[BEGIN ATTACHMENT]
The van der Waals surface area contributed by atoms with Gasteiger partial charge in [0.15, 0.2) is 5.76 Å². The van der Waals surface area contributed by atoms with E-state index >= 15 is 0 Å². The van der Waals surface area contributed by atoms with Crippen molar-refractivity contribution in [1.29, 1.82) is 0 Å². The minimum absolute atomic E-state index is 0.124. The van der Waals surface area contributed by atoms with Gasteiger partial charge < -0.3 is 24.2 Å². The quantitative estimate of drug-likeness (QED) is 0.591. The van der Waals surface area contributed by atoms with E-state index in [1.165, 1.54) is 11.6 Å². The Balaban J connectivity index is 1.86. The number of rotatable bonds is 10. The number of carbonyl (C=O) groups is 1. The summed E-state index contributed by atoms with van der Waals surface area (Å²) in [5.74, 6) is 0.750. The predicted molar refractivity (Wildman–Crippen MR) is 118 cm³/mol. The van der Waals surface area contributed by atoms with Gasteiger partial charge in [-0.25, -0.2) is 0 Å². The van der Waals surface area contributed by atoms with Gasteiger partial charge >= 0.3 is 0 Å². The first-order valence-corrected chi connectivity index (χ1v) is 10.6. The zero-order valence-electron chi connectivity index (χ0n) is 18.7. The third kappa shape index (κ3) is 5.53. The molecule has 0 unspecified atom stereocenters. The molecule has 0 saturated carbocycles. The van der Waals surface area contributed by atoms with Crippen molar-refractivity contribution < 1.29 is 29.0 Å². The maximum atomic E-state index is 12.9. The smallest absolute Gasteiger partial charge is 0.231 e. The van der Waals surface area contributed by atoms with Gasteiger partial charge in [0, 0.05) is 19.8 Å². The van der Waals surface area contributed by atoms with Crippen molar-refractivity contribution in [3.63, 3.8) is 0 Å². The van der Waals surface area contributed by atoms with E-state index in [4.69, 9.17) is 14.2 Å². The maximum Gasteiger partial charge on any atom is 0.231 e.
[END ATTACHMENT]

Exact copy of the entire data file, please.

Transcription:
The van der Waals surface area contributed by atoms with Gasteiger partial charge in [0.15, 0.2) is 5.76 Å². The van der Waals surface area contributed by atoms with E-state index >= 15 is 0 Å². The van der Waals surface area contributed by atoms with Crippen molar-refractivity contribution in [1.29, 1.82) is 0 Å². The minimum absolute atomic E-state index is 0.124. The van der Waals surface area contributed by atoms with Gasteiger partial charge < -0.3 is 24.2 Å². The quantitative estimate of drug-likeness (QED) is 0.591. The van der Waals surface area contributed by atoms with E-state index in [1.165, 1.54) is 11.6 Å². The Balaban J connectivity index is 1.86. The number of rotatable bonds is 10. The number of carbonyl (C=O) groups is 1. The summed E-state index contributed by atoms with van der Waals surface area (Å²) in [5.74, 6) is 0.750. The predicted molar refractivity (Wildman–Crippen MR) is 118 cm³/mol. The van der Waals surface area contributed by atoms with Gasteiger partial charge in [-0.25, -0.2) is 0 Å². The van der Waals surface area contributed by atoms with Gasteiger partial charge >= 0.3 is 0 Å². The first-order valence-corrected chi connectivity index (χ1v) is 10.6. The zero-order valence-electron chi connectivity index (χ0n) is 18.7. The third kappa shape index (κ3) is 5.53. The molecule has 0 unspecified atom stereocenters. The molecule has 0 saturated carbocycles. The van der Waals surface area contributed by atoms with Crippen molar-refractivity contribution < 1.29 is 29.0 Å². The maximum atomic E-state index is 12.9. The smallest absolute Gasteiger partial charge is 0.231 e. The van der Waals surface area contributed by atoms with Gasteiger partial charge in [0, 0.05) is 19.8 Å². The van der Waals surface area contributed by atoms with Crippen molar-refractivity contribution in [3.63, 3.8) is 0 Å². The van der Waals surface area contributed by atoms with E-state index in [4.69, 9.17) is 14.2 Å². The maximum Gasteiger partial charge on any atom is 0.231 e.